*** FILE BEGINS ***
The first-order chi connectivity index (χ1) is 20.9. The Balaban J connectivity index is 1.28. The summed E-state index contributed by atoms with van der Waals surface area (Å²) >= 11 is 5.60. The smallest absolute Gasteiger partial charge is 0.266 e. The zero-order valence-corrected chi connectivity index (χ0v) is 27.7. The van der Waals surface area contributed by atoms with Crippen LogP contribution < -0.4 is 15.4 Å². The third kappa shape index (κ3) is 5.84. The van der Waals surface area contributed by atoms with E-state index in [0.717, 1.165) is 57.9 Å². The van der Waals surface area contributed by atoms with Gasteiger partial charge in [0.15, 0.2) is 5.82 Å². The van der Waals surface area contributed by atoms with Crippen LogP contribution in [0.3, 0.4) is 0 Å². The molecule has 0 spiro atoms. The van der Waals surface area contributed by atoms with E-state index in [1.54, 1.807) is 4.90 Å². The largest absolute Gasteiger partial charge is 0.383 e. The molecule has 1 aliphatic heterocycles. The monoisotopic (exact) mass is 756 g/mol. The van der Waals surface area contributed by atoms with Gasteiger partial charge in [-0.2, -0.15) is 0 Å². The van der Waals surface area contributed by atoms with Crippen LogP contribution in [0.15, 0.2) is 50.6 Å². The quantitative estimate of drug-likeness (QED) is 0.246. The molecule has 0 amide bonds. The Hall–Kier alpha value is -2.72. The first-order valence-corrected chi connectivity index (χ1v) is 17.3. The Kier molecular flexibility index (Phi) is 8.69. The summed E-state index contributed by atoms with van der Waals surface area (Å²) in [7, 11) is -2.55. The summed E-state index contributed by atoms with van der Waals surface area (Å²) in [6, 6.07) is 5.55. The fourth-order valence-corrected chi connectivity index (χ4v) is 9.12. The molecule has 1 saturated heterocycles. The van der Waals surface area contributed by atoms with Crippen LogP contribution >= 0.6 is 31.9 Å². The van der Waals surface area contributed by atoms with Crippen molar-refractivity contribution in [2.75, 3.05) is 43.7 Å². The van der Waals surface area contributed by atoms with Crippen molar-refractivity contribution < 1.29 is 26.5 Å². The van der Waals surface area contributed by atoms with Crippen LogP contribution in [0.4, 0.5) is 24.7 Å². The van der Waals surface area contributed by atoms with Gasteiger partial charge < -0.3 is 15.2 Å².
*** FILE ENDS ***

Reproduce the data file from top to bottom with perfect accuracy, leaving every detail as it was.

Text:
The first-order chi connectivity index (χ1) is 20.9. The Balaban J connectivity index is 1.28. The summed E-state index contributed by atoms with van der Waals surface area (Å²) >= 11 is 5.60. The smallest absolute Gasteiger partial charge is 0.266 e. The zero-order valence-corrected chi connectivity index (χ0v) is 27.7. The van der Waals surface area contributed by atoms with Crippen LogP contribution < -0.4 is 15.4 Å². The third kappa shape index (κ3) is 5.84. The van der Waals surface area contributed by atoms with E-state index in [0.717, 1.165) is 57.9 Å². The van der Waals surface area contributed by atoms with Gasteiger partial charge in [0.15, 0.2) is 5.82 Å². The van der Waals surface area contributed by atoms with Crippen LogP contribution in [0.3, 0.4) is 0 Å². The molecule has 0 spiro atoms. The van der Waals surface area contributed by atoms with E-state index in [1.54, 1.807) is 4.90 Å². The largest absolute Gasteiger partial charge is 0.383 e. The molecule has 1 aliphatic heterocycles. The monoisotopic (exact) mass is 756 g/mol. The van der Waals surface area contributed by atoms with Gasteiger partial charge in [-0.2, -0.15) is 0 Å². The van der Waals surface area contributed by atoms with Crippen LogP contribution in [0.15, 0.2) is 50.6 Å². The quantitative estimate of drug-likeness (QED) is 0.246. The molecule has 0 amide bonds. The Hall–Kier alpha value is -2.72. The first-order valence-corrected chi connectivity index (χ1v) is 17.3. The Kier molecular flexibility index (Phi) is 8.69. The summed E-state index contributed by atoms with van der Waals surface area (Å²) in [7, 11) is -2.55. The summed E-state index contributed by atoms with van der Waals surface area (Å²) in [6, 6.07) is 5.55. The fourth-order valence-corrected chi connectivity index (χ4v) is 9.12. The molecule has 1 saturated heterocycles. The van der Waals surface area contributed by atoms with Crippen LogP contribution >= 0.6 is 31.9 Å². The van der Waals surface area contributed by atoms with Crippen molar-refractivity contribution in [2.75, 3.05) is 43.7 Å². The van der Waals surface area contributed by atoms with Crippen molar-refractivity contribution < 1.29 is 26.5 Å². The van der Waals surface area contributed by atoms with Crippen LogP contribution in [0.4, 0.5) is 24.7 Å². The van der Waals surface area contributed by atoms with Gasteiger partial charge < -0.3 is 15.2 Å².